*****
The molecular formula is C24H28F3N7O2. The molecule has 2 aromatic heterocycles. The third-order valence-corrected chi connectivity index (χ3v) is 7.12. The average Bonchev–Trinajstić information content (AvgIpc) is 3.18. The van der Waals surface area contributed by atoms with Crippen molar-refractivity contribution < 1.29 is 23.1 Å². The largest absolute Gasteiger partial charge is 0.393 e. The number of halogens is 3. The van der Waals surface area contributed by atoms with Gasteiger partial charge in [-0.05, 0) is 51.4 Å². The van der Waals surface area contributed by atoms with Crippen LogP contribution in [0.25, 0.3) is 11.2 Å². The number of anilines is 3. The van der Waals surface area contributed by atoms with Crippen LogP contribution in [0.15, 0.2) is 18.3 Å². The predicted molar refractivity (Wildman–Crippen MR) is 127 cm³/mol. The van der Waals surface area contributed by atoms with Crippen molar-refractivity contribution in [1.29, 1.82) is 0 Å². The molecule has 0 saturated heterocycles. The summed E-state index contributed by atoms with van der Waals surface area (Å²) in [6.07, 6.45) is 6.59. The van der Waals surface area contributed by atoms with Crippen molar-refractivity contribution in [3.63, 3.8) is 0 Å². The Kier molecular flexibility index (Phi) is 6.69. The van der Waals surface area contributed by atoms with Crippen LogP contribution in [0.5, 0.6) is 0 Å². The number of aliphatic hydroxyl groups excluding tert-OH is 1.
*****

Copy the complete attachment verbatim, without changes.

The molecular formula is C24H28F3N7O2. The molecule has 2 aromatic heterocycles. The third-order valence-corrected chi connectivity index (χ3v) is 7.12. The average Bonchev–Trinajstić information content (AvgIpc) is 3.18. The van der Waals surface area contributed by atoms with Crippen molar-refractivity contribution < 1.29 is 23.1 Å². The largest absolute Gasteiger partial charge is 0.393 e. The number of halogens is 3. The van der Waals surface area contributed by atoms with Gasteiger partial charge in [-0.05, 0) is 51.4 Å². The van der Waals surface area contributed by atoms with Crippen LogP contribution in [0.25, 0.3) is 11.2 Å². The number of anilines is 3. The van der Waals surface area contributed by atoms with Crippen LogP contribution in [0.15, 0.2) is 18.3 Å². The predicted molar refractivity (Wildman–Crippen MR) is 127 cm³/mol. The van der Waals surface area contributed by atoms with Crippen molar-refractivity contribution in [1.29, 1.82) is 0 Å². The molecule has 0 saturated heterocycles. The summed E-state index contributed by atoms with van der Waals surface area (Å²) in [6.07, 6.45) is 6.59. The van der Waals surface area contributed by atoms with Crippen molar-refractivity contribution in [3.63, 3.8) is 0 Å². The Kier molecular flexibility index (Phi) is 6.69. The van der Waals surface area contributed by atoms with Crippen LogP contribution in [0.5, 0.6) is 0 Å². The number of aliphatic hydroxyl groups excluding tert-OH is 1.